Michael Jackson is many things to many people. Music maestro, misunderstood, molester - they've all been bandied around. Now, as Dr Conrad Murray files an appeal in a bid to avoid time behind bars for his part in the superstar's death, it seems the dogs are still barking, the circus has not moved on. And I wonder which one of these epithets will prove to be the most enduring.
Of all the adjectives thrown at him, Jackson was actually musical the longest, since the time his cherubic face first beamed out from the line-up with his brothers. From the outset it was clear that, from the Jackson 5, there would emerge a Michael One - the feet just slightly faster, the voice already distinctive, the charisma to bottle.
Even while audiences jived to I Want You Back and ABC, the seeds of future unrest were being sown. We later heard that, behind the frothy frontier, father Joe was instilling in Michael and his brothers a lack of self-confidence that would pervade their adult lives - it is noteworthy how many of them have dabbled with plastic surgery ever since.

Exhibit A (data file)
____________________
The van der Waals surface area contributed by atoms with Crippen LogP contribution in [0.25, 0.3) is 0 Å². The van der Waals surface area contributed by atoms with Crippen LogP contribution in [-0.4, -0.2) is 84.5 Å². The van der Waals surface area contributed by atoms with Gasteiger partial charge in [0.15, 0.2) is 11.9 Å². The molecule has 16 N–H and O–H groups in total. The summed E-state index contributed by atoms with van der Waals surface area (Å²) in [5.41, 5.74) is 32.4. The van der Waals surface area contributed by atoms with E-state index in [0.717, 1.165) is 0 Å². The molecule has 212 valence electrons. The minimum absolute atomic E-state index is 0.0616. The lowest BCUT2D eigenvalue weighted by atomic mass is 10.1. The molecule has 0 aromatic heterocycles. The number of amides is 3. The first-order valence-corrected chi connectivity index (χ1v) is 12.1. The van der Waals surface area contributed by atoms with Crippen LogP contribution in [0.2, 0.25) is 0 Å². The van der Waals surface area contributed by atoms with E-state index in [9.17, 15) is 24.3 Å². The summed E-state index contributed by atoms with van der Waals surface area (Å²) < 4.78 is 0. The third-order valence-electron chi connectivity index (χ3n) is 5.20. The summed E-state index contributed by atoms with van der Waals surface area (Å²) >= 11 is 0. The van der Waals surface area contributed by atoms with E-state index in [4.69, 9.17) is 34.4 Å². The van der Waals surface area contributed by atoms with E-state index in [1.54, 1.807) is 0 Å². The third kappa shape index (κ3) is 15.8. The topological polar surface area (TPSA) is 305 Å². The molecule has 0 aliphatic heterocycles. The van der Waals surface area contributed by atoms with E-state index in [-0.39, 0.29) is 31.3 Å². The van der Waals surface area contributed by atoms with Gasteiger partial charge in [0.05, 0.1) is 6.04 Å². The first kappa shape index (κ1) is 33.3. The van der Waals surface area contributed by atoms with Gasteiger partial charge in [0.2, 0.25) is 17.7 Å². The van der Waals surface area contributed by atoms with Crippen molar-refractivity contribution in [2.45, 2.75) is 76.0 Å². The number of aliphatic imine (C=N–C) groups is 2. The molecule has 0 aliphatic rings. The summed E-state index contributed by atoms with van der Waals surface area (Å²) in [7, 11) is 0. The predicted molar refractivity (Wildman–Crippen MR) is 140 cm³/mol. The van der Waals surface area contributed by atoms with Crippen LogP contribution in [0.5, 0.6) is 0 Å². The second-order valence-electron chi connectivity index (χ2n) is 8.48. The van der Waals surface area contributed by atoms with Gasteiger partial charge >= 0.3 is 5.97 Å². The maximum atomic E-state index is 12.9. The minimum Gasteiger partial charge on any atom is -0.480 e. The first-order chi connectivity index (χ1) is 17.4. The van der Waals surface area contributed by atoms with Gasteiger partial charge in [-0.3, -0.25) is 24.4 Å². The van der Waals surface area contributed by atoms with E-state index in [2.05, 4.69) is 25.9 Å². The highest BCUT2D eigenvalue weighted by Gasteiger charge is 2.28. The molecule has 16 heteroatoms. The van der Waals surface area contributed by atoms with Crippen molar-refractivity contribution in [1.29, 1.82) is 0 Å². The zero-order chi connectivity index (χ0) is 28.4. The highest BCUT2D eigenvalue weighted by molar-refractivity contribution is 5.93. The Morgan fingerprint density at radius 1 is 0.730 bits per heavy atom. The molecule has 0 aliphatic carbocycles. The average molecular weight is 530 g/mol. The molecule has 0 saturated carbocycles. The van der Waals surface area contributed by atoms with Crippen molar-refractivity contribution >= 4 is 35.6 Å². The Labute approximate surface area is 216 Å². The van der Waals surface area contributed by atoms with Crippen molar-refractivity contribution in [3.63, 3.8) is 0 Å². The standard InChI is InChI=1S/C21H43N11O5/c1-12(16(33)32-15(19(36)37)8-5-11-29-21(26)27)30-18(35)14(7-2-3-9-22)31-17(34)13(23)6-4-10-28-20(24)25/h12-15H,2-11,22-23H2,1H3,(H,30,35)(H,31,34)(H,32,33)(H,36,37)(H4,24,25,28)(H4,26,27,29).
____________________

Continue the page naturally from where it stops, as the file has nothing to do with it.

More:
But soon, we were too busy being thrilled by Jackson's solo efforts. His era-defining Thriller was unprecedented in its pure pop ambition. True, it tapped into the advent of music video and everyone under 18 having a television, but universal disco anthems don't come out of nowhere, and their creators don't normally enjoy ever-growing success.
Some, aware of Jackson's youth, lay the credit squarely at producer Quincy Jones's door. But Jones himself told stories of long days spent in the studio, waiting for Jackson to be happy with what they produced.
Then Jones would go home, finally content, only for the phone to ring in the middle of the night and discover that Jackson was back at the mixing desk. This extra effort, Jackson explained, was the difference between being number one for a week and for a year. And thus it proved.
It wasn't just sounds, either. His dancing was phenomenal, even before he debuted his Moonwalk. Jackson didn't invent it, but he practised it, perfected it and, at Motown's 25th anniversary concert in 1983, he unleashed it to stunning effect.